Throughout life, we unconsciously relate to people, objects, and sounds based on our internal understanding of the world. Just like the elderly mother in the story, we might encounter events like a dying bird or a late bus and contemplate whether they hold some special significance or sign. Alternatively, we could interpret entirely different meanings from other observations.
Unlike the son, who is trapped in “referential mania,” we can regulate our filters and find meaning in life, enabling us to maintain sanity as we navigate through it. Despite the son’s intellectual capabilities, he is powerless to control the overwhelming barrage of signs that he perceives, underscoring our capacity to find balance and stability in the face of life’s complexities.
The story also delves into another dual aspect – the parents’ internal struggle to come to terms with their role in their son’s insanity. This struggle is evident in the mother’s contemplation of old photographs, reminiscing about their past life in Russia, and hints of escaping from Nazi suppression. She perceives the unfairness of her son’s deteriorating condition and the helplessness of relying on relatives for financial support. Her hope lies in the possibility of bringing him home from the sanitarium to care for him themselves. These emotions and thoughts continue to simmer and intertwine, each moment reinforcing either positive or negative sentiments.
Amid this delicate balance of redemption or ruin, the elderly couple receives three phone calls in the middle of the night. As readers, we are drawn into their emotions – the dread of hearing the phone ring, the uncertainty of answering it, and the relief and euphoria when it turns out to be a wrong number, not once but twice. However, as the phone rings again, the atmosphere takes a tense turn.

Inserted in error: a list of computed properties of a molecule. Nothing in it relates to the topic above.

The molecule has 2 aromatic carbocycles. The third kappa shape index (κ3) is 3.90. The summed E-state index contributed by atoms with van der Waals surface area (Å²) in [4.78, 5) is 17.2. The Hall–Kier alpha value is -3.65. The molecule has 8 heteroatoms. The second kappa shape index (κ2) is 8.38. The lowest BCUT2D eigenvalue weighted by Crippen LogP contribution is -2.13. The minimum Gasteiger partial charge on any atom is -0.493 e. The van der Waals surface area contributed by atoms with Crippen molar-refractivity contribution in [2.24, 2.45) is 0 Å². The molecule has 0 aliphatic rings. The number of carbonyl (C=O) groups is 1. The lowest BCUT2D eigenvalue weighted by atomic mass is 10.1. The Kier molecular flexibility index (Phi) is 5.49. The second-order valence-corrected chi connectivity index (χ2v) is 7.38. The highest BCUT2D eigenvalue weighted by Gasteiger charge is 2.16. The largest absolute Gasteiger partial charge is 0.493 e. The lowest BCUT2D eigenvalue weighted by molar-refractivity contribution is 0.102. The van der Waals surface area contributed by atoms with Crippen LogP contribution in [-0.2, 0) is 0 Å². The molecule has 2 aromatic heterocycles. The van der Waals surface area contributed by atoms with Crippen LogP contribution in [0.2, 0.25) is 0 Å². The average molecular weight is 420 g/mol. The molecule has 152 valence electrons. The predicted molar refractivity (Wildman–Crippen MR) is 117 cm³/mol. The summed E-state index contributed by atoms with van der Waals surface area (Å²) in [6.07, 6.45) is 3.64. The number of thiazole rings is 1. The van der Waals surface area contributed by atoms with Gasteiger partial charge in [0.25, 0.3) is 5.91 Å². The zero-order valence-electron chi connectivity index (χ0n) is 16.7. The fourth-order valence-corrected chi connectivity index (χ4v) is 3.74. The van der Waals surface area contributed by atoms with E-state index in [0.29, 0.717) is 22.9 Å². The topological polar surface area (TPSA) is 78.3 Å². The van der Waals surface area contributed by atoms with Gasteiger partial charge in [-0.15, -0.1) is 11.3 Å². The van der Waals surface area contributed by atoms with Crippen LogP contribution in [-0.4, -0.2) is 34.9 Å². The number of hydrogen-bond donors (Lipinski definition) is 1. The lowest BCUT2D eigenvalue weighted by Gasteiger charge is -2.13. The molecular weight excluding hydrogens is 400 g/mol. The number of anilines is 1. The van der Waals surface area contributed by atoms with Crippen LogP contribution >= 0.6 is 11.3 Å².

Amidst this scene, the husband takes pleasure in examining the colorful little jars of fruit, and he spells out their labels with clumsy, moist lips. This seemingly ordinary moment contrasts sharply with the looming tension of the ringing phone, leaving readers anxious about what might unfold next. The story brilliantly captures the complexity of emotions and the human psyche, compelling us to navigate the fragile balance between hope and despair.
The story concludes abruptly, leaving the fate of the third phone call ambiguous. However, the lack of closure is intentional, as the real journey lies in the emotional and psychological turmoil the couple has already experienced. Whether the call is another wrong number or the sanitarium delivering tragic news, it becomes irrelevant in the grander scheme.
The couple has already filtered the signs, and their reality is shaped by the potential outcomes. If the son is dead, there might be a mix of relief and grief as it would mean an end to the sanitarium and worries, but it would also break the couple’s spirit. On the other hand, if the son is alive and brought home, it would result in constant stress and worry, leading to a different kind of grief.
Ultimately, both scenarios share the same emotions – stress, worry, grief, and relief – regardless of the outcome. The story highlights that the perceived signs and symbols all point to the same place, emphasizing the power of individual perception and the inherent complexities of human experience. The open-ended conclusion allows readers to contemplate the broader themes and implications of the story, leaving a lasting impact on their minds.
Signs and Symbols | Themes